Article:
2. After reserving the position, create a HandlerThread to parse and process the contents of the message.
  3. After processing has finished, inform the FIFO queue about succesful processing. The FIFO queue pushes the processed message back to the EsperFilterEngine (which implements IPollListener for that purpose).

As you might guess, this causes some trouble when dealing with high data rates and costly processing of messages. Therefore, a timeout estimation algorithm is integrated to prevent the FIFO queue from blocking if an exception occured or processing of an element takes too long. See SensorEventServiceDeveloperInformation for details.

Let's get a bit into detail of the implementation, namely illustrating the used data structures and investigating data-flow. The SES' default implementation is the class FIFOWorker which consists of a single thread to pull available data from an internal FIFO queue. It implements IConcurrentNoticitionHandler and thus could be replaced by other solutions. Step 1 as mentioned above is realized in the filter() method of the EsperFilterEngine. Here, we call the insertPendingEventCollection() method of IConcurrentNotificationHandler. In return we get an empty QueuedMapEventCollection which acts as our container for processed MapEvents (the internal representation of a processed NotificationMessage). Then a new HandlerThread, namely a NotificationMessageProcessor, is created and submitted to a dedicated thread pool. The actual processing of the message ( step 2 as mentioned above) takes place in the run() method of these threads and in a final step, the IConcurrentNotificationHandler gets notified.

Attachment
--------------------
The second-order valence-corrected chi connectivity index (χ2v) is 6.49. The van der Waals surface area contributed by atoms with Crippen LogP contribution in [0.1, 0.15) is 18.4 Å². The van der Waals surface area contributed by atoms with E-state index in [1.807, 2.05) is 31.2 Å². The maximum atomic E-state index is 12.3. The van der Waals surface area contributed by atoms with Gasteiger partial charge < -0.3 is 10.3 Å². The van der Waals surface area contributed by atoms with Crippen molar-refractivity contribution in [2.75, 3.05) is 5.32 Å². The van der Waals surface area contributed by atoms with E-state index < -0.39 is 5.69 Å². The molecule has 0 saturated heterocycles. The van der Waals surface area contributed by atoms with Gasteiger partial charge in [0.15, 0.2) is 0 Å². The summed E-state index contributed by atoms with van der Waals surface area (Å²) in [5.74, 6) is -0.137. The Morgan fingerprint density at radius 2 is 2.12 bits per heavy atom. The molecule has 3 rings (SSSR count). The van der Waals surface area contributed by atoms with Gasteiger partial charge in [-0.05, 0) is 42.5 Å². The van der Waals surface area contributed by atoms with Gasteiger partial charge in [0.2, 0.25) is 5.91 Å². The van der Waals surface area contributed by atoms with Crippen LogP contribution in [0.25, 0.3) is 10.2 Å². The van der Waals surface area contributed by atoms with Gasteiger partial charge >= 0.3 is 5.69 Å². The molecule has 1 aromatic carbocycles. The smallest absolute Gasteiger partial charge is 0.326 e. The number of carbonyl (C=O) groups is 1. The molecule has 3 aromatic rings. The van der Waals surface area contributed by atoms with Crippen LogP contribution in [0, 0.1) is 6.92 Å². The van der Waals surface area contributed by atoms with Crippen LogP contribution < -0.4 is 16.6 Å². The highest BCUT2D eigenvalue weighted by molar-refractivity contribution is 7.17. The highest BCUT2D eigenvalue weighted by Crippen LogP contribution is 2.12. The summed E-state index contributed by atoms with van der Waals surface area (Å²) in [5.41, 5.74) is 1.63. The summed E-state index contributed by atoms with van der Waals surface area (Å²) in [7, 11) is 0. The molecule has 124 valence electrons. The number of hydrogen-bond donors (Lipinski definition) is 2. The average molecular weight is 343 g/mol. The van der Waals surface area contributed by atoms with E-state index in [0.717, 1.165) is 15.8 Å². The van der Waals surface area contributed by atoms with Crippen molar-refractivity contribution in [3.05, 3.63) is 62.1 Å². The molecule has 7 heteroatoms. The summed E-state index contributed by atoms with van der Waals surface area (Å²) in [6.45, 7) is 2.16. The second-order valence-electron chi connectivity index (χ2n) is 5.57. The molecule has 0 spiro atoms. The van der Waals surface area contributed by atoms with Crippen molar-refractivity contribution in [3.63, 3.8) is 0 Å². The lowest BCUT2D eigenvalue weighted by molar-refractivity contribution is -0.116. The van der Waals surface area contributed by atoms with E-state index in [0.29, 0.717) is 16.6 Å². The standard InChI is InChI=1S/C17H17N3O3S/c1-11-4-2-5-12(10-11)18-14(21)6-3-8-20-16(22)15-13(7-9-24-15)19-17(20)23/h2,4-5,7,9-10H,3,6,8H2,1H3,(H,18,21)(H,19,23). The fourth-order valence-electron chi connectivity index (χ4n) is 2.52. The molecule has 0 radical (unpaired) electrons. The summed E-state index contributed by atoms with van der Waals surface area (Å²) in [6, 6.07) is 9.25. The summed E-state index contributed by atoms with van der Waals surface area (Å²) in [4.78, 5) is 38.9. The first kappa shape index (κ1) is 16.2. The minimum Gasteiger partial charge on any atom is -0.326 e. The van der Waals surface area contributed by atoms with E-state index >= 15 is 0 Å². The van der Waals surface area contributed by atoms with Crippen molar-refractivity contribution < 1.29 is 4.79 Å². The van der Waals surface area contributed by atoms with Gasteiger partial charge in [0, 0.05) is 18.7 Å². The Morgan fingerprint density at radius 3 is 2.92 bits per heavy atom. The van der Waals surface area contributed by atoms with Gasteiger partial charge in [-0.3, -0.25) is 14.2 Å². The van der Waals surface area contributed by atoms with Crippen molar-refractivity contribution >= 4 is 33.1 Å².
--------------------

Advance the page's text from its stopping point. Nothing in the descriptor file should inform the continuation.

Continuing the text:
Notification of the IConcurrentNotificationHandler is done by two method calls. First, the setCollection() method of the QueuedMapEventCollection is called. Inside this method, the notifyAll() method of a monitor object is called. This is needed as the FIFOWorker could wait on this monitor as it already tried to process the contents of this message but failed (so it decided to wait on it for a certain amount of time). The second call is a more general one. By triggering the notifyOnDataAvailability() method of IConcurrentNotficiationHandler we inform the FIFOWorker about the general availability of data. The FIFOWorker could wait on its own monitor object which gives information about the contents of the internal FIFO queue. In particular, the FIFOWorker waits on this monitor when he managed to empty its FIFO queue.

When the FIFOWorker was able to poll the head of the internal queue (meaning the message got processed and is available) it conducts step 3 as mentioned above. It calls onElementPolled() of its IPollListener instance for every MapEvent stored in the QueuedMapEventCollection. Therefore, the processed message is pushed back to the EsperFilterEngine as it registered itself as the IPollListener beforehand. The EsperFilterEngine is then responsible for pushing the single MapEvents into the actual esper processing engine (see SensorEventServiceDeveloperInformation). As FIFOWorker is realized in a single thread, we have ensured that the correct order of messages is satisfied.